It was enough to make a complacent college boss spill his morning coffee. A 16-year-old wheelchair user had won a landmark legal ruling to force his local sixth-form college to admit him as a student. Anthony Ford-Shubrook, who suffers from cerebral palsy, has seven GCSEs and applied to study geography and double IT A-levels at St Dominic's sixth-form college in Middlesex from this autumn. The geography classroom, canteen, library and disabled toilet are on the ground floor of the college, but the IT room is on the first floor and is not accessible to wheelchair users. The college said that Anthony would present a health-and-safety risk, and refused to give him an interview.
This put the college on the wrong side of the law. New anti- discrimination legislation in force from September last year makes it unlawful for disabled students and pupils to be treated "less favourably" without "justification" by schools, colleges or universities. St Dominic's has had to accommodate Anthony, and he started there last month.
Disability-rights campaigners have welcomed the ruling, and expect more cases to follow. Provision for disabled students in further education is patchy, they say. "Cases like this will begin to make provision more even," says Liz Maudslay, policy director at Skill, the national charity for students with disabilities. "Those colleges who are not doing enough will be made to pull their socks up."
Kate Heasman, equality official at lecturers' union Natfhe, agrees. "I'm sure there will be more cases and a rolling effect. I know the college is appealing but I don't think they'll win."
The new legal position was set down in the Special Educational Needs and Disability Act 2001, known as Senda, which extended the Disability Discrimination Act 1995 to cover the education system. It states not only that disabled people must not be treated less favourably without justification, but also that institutions should make "reasonable adjustments" to ensure that a disabled student is not placed at a "substantial disadvantage".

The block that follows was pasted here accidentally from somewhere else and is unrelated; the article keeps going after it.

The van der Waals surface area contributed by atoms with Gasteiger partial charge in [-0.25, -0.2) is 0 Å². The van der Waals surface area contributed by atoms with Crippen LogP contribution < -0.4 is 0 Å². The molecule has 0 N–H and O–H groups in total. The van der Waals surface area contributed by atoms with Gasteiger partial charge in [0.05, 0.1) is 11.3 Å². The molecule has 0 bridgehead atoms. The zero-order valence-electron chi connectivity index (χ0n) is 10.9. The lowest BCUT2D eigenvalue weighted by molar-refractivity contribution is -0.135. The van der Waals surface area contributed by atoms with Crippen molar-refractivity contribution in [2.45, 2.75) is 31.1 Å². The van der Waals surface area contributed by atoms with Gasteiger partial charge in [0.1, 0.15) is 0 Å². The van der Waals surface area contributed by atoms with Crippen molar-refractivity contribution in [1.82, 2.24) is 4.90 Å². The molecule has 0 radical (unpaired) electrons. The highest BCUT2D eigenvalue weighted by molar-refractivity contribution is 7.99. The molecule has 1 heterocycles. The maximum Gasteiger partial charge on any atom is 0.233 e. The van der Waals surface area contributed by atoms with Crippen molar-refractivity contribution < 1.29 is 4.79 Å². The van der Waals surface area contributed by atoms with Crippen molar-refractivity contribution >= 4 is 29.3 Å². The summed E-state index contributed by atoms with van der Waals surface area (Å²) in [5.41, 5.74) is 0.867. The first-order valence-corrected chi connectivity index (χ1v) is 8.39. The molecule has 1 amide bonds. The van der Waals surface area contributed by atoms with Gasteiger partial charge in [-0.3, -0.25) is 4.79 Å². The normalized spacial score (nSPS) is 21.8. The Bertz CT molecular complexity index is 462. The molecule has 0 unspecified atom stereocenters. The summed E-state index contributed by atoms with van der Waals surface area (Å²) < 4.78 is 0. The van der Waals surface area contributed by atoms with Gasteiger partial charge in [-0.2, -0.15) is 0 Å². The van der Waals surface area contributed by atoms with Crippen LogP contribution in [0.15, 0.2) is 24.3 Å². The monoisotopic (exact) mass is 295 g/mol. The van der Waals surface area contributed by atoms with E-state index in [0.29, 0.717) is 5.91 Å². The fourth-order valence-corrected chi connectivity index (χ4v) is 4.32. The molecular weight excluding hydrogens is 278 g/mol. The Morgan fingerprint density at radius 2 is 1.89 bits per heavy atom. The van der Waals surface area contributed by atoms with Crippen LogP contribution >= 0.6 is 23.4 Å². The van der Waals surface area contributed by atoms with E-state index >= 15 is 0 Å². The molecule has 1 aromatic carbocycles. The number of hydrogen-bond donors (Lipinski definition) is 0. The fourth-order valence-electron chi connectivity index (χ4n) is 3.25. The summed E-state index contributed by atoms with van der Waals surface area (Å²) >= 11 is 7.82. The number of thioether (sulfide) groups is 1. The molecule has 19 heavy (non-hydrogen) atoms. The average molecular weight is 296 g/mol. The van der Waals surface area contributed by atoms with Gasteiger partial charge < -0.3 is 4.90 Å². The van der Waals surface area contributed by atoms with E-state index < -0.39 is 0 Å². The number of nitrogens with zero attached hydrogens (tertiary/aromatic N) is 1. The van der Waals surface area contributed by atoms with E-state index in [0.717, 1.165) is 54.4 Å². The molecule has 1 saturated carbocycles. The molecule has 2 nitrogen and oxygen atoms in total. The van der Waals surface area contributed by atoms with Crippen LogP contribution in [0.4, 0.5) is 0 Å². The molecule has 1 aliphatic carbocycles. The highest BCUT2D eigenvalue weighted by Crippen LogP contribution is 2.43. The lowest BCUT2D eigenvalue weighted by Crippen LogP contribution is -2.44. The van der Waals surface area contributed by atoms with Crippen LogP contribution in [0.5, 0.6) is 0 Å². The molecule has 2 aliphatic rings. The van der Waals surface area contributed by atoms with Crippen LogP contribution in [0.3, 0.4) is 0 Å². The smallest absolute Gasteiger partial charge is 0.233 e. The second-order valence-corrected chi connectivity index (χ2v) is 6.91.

What might constitute justification for less favourable treatment remains to be seen, but in failing to consider Anthony Ford- Shubrook's application, St Dominic's fell foul of the law. The sorts of reasonable adjustments that institutions are required to consider making include providing additional teaching and materials. The law makes it clear that these duties are towards disabled people generally rather than towards individuals. This places an onus on institutions to anticipate the needs of disabled people. "As far as I could tell, the college in Middlesex had not taken the time to develop its risk-assessment procedures," says Liz Maudslay. People's attitudes are the main problem, writes Natasha Hirst, president of the National Union of Students in Wales, who is profoundly deaf. "Colleges need to be aware of and anticipate students' needs, rather than simply reacting to individual cases."
Millions of pounds are being spent by the Learning and Skills Council - the further-education funding body - in an effort to stop colleges breaking the law. Last year pounds 15m was put in, and pounds 40m is being spent both this year and next. …